- Nocturne No.13 in C minor, op.48/1, CT 120, from 1841, with the tempo annotations Andantino — Più lento — Doppio movimento
Nocturne No.3 in B♭ major, op.9/3, CT 110
At first, Claire Huangci’s performance seemed on the fast side—however, she stayed close to the composer’s annotation Allegretto, and the given metronome number (3/8=66). Within the fluent tempo, she enriched the phrasing with agogics, while maintaining the flow (she did not spend extensive time on fermatas). The music was very atmospheric, serene, gentle, while her fingers seemed to fly over the keyboard in the many arabesques. The dynamics remained moderate, in line with the gentle tone—even the con forza in the two descending cascades in the Allegrettopart remained delicate, differentiated.
Claire Huangci’s left hand in the central Agitato part (in split time / alla breve) did justice to the annotation! Within this agitation, she retained the cantabile quality in the right hand, where she formed a long phrasing arch up to the ff climax.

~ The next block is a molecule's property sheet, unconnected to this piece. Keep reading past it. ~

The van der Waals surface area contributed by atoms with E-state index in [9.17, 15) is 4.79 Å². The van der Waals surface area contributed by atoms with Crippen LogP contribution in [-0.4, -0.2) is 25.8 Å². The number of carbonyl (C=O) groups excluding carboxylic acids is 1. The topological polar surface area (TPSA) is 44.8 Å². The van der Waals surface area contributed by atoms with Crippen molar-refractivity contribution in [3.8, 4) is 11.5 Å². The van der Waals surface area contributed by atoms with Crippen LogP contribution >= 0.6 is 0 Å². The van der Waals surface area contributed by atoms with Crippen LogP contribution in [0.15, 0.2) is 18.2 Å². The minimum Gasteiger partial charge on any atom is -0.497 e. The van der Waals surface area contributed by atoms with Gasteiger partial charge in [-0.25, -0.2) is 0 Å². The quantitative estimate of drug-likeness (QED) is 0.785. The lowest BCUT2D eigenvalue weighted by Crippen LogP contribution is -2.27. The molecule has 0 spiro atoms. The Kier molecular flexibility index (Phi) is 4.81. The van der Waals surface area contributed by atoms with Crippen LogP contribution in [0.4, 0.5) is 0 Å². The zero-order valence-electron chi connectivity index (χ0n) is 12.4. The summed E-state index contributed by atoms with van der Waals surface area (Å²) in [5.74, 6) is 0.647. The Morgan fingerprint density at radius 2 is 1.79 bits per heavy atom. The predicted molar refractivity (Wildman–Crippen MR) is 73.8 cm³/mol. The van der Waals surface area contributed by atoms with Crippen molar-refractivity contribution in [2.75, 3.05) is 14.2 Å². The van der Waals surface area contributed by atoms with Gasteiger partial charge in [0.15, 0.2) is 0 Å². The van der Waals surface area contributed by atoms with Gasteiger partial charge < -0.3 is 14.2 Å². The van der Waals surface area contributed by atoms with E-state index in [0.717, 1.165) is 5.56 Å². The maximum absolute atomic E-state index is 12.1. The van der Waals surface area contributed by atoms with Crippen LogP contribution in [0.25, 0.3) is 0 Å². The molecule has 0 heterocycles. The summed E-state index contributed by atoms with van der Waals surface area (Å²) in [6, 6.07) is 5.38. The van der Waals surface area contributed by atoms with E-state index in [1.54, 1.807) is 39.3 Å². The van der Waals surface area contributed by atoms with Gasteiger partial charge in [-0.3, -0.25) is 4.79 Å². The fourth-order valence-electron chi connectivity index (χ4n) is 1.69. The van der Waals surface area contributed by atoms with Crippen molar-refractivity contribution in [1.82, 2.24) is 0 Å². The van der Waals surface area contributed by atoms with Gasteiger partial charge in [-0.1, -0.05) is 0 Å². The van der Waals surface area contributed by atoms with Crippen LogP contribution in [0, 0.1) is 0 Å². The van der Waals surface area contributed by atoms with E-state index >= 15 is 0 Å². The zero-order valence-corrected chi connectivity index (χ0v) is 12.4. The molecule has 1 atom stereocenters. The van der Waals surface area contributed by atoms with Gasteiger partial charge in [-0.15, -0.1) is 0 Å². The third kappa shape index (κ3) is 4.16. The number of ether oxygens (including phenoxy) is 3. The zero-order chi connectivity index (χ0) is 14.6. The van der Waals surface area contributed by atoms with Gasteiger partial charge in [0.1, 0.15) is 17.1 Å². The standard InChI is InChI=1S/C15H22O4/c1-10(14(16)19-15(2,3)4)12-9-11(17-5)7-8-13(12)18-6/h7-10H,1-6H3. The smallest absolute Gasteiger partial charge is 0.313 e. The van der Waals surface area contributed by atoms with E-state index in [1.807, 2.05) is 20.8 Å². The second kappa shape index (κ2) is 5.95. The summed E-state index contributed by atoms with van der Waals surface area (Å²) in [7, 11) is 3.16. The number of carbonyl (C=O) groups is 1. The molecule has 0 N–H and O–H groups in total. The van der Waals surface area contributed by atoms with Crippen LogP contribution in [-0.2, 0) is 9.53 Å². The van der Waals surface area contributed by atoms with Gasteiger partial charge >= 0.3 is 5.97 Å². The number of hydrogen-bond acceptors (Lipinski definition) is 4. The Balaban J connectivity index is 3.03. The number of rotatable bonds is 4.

A beautiful, very atmospheric, coherent interpretation without exaggerated emphasis in dynamics and rubato, with an extremely subtle and delicate ppp ending—excellent, throughout!
Nocturne No.13 in C minor, op.48/1, CT 120
A short pause (without applause, of course) led into the completely different, reflective atmosphere of the C minor Nocturne: Claire Huangci maintained the complete calm in the slowly pulsating left hand. She started all mezza voce, then gently leading the Lento part into a harmonious climax, gradually building up emphasis—without losing the steady (though flexible) pulse in the left hand.